Saturday 4th June 1977 saw some of the biggest queues ever seen at The Nag’s Head, as The Jam returned for their third performance of the year. In the month or so leading up to this appearance, the London band had released their debut single and album, appeared on Top of The Pops and had become one of the hottest live acts on the pub circuit.
However, they were rapidly outgrowing pubs. They could quite easily of sold out the venue two times over – and their appearance was as much as thank-you to promoter Ron Watts, as anything else. Ron had championed the band at The 100 Club, as well as The Nag’s Head – Watts was a happy man that evening.
Watts recalls The Nag’s Head appearance in his autobiography [100 Watts – A Life in Music] when he noted The Jam attracted more girls than any other band he had promoted:
“The amount of girls in school uniforms waiting in the queue was amazing.”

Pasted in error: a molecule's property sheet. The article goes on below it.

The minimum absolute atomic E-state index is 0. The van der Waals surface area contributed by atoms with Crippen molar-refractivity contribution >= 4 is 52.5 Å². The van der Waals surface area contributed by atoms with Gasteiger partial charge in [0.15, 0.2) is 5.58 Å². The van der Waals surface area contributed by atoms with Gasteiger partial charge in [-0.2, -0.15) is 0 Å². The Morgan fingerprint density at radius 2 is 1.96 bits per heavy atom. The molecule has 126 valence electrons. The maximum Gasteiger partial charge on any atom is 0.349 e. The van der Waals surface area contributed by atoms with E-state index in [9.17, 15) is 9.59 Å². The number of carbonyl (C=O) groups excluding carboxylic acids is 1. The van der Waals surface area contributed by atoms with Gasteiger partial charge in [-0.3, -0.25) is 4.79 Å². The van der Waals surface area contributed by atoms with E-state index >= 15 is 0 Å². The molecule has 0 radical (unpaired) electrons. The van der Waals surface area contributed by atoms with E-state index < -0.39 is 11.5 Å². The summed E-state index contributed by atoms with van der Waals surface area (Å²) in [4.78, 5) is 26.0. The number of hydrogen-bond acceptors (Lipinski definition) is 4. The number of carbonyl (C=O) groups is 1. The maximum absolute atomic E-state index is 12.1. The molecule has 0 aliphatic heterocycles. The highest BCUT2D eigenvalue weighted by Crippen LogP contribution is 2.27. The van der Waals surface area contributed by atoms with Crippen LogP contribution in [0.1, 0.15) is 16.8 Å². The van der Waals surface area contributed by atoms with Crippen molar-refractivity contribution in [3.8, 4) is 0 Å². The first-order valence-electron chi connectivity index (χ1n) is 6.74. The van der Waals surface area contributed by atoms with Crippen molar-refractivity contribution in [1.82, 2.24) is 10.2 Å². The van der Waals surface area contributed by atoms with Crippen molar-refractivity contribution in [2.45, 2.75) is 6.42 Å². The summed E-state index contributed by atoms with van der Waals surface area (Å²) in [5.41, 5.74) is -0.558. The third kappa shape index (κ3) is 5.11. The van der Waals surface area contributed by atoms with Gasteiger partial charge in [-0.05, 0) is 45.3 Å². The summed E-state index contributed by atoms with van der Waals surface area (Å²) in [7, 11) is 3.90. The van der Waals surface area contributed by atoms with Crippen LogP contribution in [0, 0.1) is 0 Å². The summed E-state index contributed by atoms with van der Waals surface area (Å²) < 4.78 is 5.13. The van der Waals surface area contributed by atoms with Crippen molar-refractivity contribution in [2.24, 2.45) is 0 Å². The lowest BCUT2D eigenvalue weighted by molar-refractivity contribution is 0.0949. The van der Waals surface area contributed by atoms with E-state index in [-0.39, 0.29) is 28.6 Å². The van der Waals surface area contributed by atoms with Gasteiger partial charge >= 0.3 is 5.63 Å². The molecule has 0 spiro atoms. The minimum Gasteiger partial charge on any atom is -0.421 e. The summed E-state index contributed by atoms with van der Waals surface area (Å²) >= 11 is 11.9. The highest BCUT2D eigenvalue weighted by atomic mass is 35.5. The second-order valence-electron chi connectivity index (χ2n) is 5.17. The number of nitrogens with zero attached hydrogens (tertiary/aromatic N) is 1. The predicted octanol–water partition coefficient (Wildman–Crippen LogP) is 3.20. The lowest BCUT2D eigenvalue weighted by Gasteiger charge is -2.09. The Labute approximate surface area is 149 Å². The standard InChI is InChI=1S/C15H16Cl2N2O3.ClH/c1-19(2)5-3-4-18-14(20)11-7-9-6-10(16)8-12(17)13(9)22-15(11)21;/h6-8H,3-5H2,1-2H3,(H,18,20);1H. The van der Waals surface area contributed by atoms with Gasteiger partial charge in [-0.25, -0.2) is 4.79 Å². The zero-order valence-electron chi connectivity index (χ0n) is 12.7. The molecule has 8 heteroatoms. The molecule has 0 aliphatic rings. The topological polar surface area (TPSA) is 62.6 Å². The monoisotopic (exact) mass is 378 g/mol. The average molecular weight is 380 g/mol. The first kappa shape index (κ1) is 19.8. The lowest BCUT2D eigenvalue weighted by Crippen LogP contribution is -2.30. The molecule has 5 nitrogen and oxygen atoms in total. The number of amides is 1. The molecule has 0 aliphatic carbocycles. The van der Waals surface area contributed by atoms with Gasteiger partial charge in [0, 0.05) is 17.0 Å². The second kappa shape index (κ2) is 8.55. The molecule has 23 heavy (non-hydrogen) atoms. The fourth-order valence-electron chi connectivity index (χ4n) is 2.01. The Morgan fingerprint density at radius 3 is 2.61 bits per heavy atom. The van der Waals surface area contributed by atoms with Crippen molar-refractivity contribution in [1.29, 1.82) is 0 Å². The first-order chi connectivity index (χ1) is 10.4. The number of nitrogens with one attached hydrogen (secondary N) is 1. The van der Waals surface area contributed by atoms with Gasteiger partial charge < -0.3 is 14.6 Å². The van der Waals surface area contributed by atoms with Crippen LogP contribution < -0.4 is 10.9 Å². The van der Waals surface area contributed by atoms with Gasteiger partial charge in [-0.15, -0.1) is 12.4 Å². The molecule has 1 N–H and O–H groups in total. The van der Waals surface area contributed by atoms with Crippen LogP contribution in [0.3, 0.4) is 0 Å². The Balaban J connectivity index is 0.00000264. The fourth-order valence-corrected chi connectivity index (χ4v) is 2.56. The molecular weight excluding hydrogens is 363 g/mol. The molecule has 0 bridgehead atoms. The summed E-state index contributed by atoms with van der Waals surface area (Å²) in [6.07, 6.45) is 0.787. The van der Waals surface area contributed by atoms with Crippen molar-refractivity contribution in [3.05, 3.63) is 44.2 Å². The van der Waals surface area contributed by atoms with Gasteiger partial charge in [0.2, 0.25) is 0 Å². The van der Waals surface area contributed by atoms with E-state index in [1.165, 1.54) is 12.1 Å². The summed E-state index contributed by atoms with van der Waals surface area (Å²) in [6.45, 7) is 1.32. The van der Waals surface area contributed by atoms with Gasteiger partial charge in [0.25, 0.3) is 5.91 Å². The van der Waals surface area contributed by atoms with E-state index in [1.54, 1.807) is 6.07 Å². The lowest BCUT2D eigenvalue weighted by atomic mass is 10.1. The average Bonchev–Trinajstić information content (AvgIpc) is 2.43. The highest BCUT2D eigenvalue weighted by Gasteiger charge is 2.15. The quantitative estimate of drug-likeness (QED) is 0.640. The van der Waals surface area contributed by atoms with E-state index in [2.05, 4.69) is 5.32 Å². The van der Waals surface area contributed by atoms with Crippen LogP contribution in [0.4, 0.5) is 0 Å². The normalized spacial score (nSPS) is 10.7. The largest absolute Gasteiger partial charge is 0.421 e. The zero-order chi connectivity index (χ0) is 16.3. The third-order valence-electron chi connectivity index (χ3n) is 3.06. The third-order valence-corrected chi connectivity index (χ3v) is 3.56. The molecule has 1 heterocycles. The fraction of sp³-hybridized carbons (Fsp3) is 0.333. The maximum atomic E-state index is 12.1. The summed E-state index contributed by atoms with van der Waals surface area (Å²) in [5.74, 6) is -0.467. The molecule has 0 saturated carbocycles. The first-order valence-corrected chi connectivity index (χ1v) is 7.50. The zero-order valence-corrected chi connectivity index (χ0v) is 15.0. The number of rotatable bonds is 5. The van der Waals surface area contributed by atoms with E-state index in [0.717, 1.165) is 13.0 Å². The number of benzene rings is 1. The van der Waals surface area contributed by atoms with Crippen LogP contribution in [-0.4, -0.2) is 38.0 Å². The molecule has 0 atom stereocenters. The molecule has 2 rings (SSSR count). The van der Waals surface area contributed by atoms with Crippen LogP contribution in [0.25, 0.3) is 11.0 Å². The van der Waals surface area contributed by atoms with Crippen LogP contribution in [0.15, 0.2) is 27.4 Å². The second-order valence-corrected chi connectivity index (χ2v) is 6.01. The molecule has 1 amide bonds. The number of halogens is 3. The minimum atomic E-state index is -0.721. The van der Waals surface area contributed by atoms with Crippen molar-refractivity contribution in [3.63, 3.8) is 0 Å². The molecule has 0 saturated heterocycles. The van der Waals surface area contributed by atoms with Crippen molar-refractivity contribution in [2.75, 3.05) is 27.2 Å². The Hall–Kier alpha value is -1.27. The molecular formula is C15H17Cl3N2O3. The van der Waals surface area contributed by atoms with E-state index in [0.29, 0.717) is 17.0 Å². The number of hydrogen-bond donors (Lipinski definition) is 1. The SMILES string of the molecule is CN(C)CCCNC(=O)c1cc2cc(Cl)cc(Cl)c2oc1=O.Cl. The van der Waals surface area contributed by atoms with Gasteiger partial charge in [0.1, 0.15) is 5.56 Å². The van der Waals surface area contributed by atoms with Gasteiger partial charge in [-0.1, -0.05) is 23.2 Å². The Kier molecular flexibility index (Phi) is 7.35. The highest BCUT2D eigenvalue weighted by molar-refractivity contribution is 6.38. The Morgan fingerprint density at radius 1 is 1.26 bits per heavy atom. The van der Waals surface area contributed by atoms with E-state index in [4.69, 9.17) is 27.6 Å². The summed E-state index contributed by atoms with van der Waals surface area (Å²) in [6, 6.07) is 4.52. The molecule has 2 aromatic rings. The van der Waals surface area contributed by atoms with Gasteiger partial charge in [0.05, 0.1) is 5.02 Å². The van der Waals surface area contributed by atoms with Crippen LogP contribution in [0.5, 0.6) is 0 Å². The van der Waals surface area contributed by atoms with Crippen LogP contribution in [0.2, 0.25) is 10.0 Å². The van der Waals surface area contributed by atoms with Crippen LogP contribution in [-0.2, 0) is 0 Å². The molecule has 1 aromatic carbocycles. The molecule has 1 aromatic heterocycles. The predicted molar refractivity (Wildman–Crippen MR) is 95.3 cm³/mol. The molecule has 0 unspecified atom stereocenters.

“The girls were all over Bruce Foxton, for some reason, which pi**ed Paul Weller off, who thought as singer, they should go for him.”
Watts was also taken aback by the band’s stage presence and cited them as his favourite live act following the initial outbreak of punk in 1976:
“For a three piece The Jam were a sensation. It was very brave of them to be doing the sort of soul covers they were playing, when everyone around them was singing about rioting and political events. They went down a storm.”
It was clear after this night that The Jam would move on the bigger things and bigger venues. For Watts, that meant looking at promoting gigs at The Town Hall on a regular basis.
This is The Jam performing their second single, ‘All Around The World’ on Top of The Pops in July 1977. They would play High Wycombe Town during the week it was released.